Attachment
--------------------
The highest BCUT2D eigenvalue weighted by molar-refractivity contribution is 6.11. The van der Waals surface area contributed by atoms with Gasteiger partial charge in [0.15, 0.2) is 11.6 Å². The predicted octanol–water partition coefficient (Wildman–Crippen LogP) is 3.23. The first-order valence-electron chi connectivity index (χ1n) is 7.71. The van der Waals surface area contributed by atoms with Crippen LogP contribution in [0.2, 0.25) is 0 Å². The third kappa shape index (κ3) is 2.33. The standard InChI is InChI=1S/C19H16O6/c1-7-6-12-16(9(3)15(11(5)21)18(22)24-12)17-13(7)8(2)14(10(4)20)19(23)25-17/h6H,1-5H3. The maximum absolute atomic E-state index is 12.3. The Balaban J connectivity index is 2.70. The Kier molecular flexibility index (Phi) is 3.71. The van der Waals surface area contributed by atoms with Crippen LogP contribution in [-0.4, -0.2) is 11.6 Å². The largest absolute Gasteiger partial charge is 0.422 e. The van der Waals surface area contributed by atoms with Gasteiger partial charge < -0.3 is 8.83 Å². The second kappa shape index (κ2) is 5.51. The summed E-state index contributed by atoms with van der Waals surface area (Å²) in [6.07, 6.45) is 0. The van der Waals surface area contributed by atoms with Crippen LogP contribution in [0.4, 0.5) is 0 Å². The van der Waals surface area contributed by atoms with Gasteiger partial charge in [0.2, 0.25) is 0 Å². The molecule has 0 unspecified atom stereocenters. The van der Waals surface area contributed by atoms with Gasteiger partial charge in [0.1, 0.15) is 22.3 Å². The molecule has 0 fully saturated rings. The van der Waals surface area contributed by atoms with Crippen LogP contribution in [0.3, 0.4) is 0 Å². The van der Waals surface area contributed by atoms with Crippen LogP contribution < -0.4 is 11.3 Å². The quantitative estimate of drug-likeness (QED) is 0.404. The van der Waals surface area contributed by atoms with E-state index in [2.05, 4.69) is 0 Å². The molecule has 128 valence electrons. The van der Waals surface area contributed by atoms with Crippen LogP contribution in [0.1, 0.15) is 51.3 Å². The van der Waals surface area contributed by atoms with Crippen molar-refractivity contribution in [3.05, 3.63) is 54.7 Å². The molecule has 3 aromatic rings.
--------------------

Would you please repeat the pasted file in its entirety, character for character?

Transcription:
The highest BCUT2D eigenvalue weighted by molar-refractivity contribution is 6.11. The van der Waals surface area contributed by atoms with Gasteiger partial charge in [0.15, 0.2) is 11.6 Å². The predicted octanol–water partition coefficient (Wildman–Crippen LogP) is 3.23. The first-order valence-electron chi connectivity index (χ1n) is 7.71. The van der Waals surface area contributed by atoms with Crippen LogP contribution in [0.2, 0.25) is 0 Å². The third kappa shape index (κ3) is 2.33. The standard InChI is InChI=1S/C19H16O6/c1-7-6-12-16(9(3)15(11(5)21)18(22)24-12)17-13(7)8(2)14(10(4)20)19(23)25-17/h6H,1-5H3. The maximum absolute atomic E-state index is 12.3. The Balaban J connectivity index is 2.70. The Kier molecular flexibility index (Phi) is 3.71. The van der Waals surface area contributed by atoms with Crippen LogP contribution in [-0.4, -0.2) is 11.6 Å². The largest absolute Gasteiger partial charge is 0.422 e. The van der Waals surface area contributed by atoms with Gasteiger partial charge < -0.3 is 8.83 Å². The second kappa shape index (κ2) is 5.51. The summed E-state index contributed by atoms with van der Waals surface area (Å²) in [6.07, 6.45) is 0. The van der Waals surface area contributed by atoms with Crippen LogP contribution in [0.4, 0.5) is 0 Å². The van der Waals surface area contributed by atoms with Gasteiger partial charge in [0.2, 0.25) is 0 Å². The molecule has 0 unspecified atom stereocenters. The van der Waals surface area contributed by atoms with Gasteiger partial charge in [0.1, 0.15) is 22.3 Å². The molecule has 0 fully saturated rings. The van der Waals surface area contributed by atoms with Crippen LogP contribution in [0.3, 0.4) is 0 Å². The van der Waals surface area contributed by atoms with Crippen LogP contribution < -0.4 is 11.3 Å². The quantitative estimate of drug-likeness (QED) is 0.404. The van der Waals surface area contributed by atoms with E-state index in [2.05, 4.69) is 0 Å². The molecule has 128 valence electrons. The van der Waals surface area contributed by atoms with Crippen LogP contribution in [0.1, 0.15) is 51.3 Å². The van der Waals surface area contributed by atoms with Crippen molar-refractivity contribution in [3.05, 3.63) is 54.7 Å². The molecule has 3 aromatic rings.